I lived in an ancient tenement building decades ago, that was so creepy and weird I knew it would one day form the basis of a novel. It takes a long time before we are ready to write certain books and others will always be a small act of madness at any time, Luckenbooth was one of those for me. I set out to write a novel about Edinburgh set over nine decades in which a single character ties all the others together in some way. The devil’s daughter Jessie MacRae arrives in 1910 to begin her life working for the Minister of Culture, she is to bear him and his fiancee a child. A hideous event occurs and Jessie curses the building and its residents for one hundred years. As you move up through every decade the curse manifests in one way or another. I had to research nine decades of history, fashion, political or social change. It was an act of architectural and conceptual non-knowing, entering the building myself not sure exactly where I was going to end up or what would occur along the way. I knew in this one that I would be working toward an ending that starts at the beginning though. The novel would not be a form of Penrose stairs, each decade would hold it’s own clarity and identity and theme. Love, revenge, the occult, abandonment, loss, there is a bone mermaid and a 650 pound polar bear called Baska who marched up Leith walk in 1919. The world of Luckenbooth is still very alive in this city. You can visit her pubs, walk by the places that her characters live. It was a love letter to my city. Someone said to me today that it is so dark that many would think it a funny kind of love letter. It’s a city of dark and light where the past walks alongside the present and most of its best stories go untold, those are the ones I look for. If we weren’t in lockdown now I’d be tempted to leave altogether. I’ve had my say.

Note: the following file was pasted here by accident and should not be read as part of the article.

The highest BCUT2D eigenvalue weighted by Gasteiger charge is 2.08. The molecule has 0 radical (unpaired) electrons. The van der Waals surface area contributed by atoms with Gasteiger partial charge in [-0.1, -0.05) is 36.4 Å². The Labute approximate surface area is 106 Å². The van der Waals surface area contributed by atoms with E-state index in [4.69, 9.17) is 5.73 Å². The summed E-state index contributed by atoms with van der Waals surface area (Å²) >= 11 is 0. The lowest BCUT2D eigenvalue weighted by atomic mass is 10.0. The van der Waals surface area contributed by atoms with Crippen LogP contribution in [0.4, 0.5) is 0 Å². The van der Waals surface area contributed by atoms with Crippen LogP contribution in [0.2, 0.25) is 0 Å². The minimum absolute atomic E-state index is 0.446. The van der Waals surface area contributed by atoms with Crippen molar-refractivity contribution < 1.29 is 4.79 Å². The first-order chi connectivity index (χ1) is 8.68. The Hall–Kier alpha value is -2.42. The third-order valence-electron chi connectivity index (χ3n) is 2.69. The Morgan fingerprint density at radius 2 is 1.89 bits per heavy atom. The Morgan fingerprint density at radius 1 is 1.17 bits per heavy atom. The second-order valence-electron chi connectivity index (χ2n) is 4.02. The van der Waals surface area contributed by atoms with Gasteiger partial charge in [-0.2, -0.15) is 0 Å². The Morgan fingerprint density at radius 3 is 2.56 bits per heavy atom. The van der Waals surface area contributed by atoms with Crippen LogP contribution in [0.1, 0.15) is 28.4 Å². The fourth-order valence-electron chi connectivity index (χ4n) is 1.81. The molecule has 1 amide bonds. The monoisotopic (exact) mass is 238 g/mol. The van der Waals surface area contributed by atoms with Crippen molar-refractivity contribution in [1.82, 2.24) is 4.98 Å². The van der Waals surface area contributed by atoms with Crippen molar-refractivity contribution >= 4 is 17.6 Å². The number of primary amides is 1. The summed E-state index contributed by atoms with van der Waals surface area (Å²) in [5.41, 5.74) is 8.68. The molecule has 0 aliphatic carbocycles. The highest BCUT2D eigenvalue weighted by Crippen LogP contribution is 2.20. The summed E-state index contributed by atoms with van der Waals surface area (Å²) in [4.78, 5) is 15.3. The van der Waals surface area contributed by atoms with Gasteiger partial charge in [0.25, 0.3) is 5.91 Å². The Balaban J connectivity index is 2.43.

Jessie MacRae (21)